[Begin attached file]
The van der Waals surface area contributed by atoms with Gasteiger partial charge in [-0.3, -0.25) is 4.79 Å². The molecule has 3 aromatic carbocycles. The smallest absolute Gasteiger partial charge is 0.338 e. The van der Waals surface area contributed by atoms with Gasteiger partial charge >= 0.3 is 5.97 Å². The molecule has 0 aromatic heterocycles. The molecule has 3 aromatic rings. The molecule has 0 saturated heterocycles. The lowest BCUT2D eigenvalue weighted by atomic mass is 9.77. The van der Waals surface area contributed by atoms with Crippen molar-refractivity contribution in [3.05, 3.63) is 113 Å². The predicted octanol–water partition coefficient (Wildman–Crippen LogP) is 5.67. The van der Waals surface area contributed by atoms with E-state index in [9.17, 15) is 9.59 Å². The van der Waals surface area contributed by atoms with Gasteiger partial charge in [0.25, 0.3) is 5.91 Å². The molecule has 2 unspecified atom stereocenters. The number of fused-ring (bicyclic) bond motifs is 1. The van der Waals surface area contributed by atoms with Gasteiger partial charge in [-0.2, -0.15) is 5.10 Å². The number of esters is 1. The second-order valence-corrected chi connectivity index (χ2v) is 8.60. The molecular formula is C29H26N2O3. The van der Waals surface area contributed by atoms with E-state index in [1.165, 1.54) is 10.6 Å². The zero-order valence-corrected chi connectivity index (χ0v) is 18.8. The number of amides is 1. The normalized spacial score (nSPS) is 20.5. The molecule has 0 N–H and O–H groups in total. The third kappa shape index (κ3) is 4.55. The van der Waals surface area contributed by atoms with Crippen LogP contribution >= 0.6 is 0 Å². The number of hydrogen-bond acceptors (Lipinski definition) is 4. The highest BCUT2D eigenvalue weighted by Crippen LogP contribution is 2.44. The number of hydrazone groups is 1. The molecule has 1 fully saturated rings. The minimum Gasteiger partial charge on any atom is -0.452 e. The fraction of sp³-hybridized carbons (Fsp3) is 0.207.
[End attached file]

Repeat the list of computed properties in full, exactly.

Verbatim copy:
The van der Waals surface area contributed by atoms with Gasteiger partial charge in [-0.3, -0.25) is 4.79 Å². The molecule has 3 aromatic carbocycles. The smallest absolute Gasteiger partial charge is 0.338 e. The van der Waals surface area contributed by atoms with Gasteiger partial charge >= 0.3 is 5.97 Å². The molecule has 0 aromatic heterocycles. The molecule has 3 aromatic rings. The molecule has 0 saturated heterocycles. The lowest BCUT2D eigenvalue weighted by atomic mass is 9.77. The van der Waals surface area contributed by atoms with Crippen molar-refractivity contribution in [3.05, 3.63) is 113 Å². The predicted octanol–water partition coefficient (Wildman–Crippen LogP) is 5.67. The van der Waals surface area contributed by atoms with E-state index in [9.17, 15) is 9.59 Å². The van der Waals surface area contributed by atoms with Gasteiger partial charge in [0.25, 0.3) is 5.91 Å². The molecule has 2 unspecified atom stereocenters. The number of fused-ring (bicyclic) bond motifs is 1. The van der Waals surface area contributed by atoms with Gasteiger partial charge in [-0.2, -0.15) is 5.10 Å². The number of esters is 1. The second-order valence-corrected chi connectivity index (χ2v) is 8.60. The molecular formula is C29H26N2O3. The van der Waals surface area contributed by atoms with E-state index in [1.165, 1.54) is 10.6 Å². The zero-order valence-corrected chi connectivity index (χ0v) is 18.8. The number of amides is 1. The normalized spacial score (nSPS) is 20.5. The molecule has 0 N–H and O–H groups in total. The third kappa shape index (κ3) is 4.55. The van der Waals surface area contributed by atoms with Crippen LogP contribution >= 0.6 is 0 Å². The number of hydrogen-bond acceptors (Lipinski definition) is 4. The highest BCUT2D eigenvalue weighted by Crippen LogP contribution is 2.44. The number of hydrazone groups is 1. The molecule has 1 fully saturated rings. The minimum Gasteiger partial charge on any atom is -0.452 e. The fraction of sp³-hybridized carbons (Fsp3) is 0.207.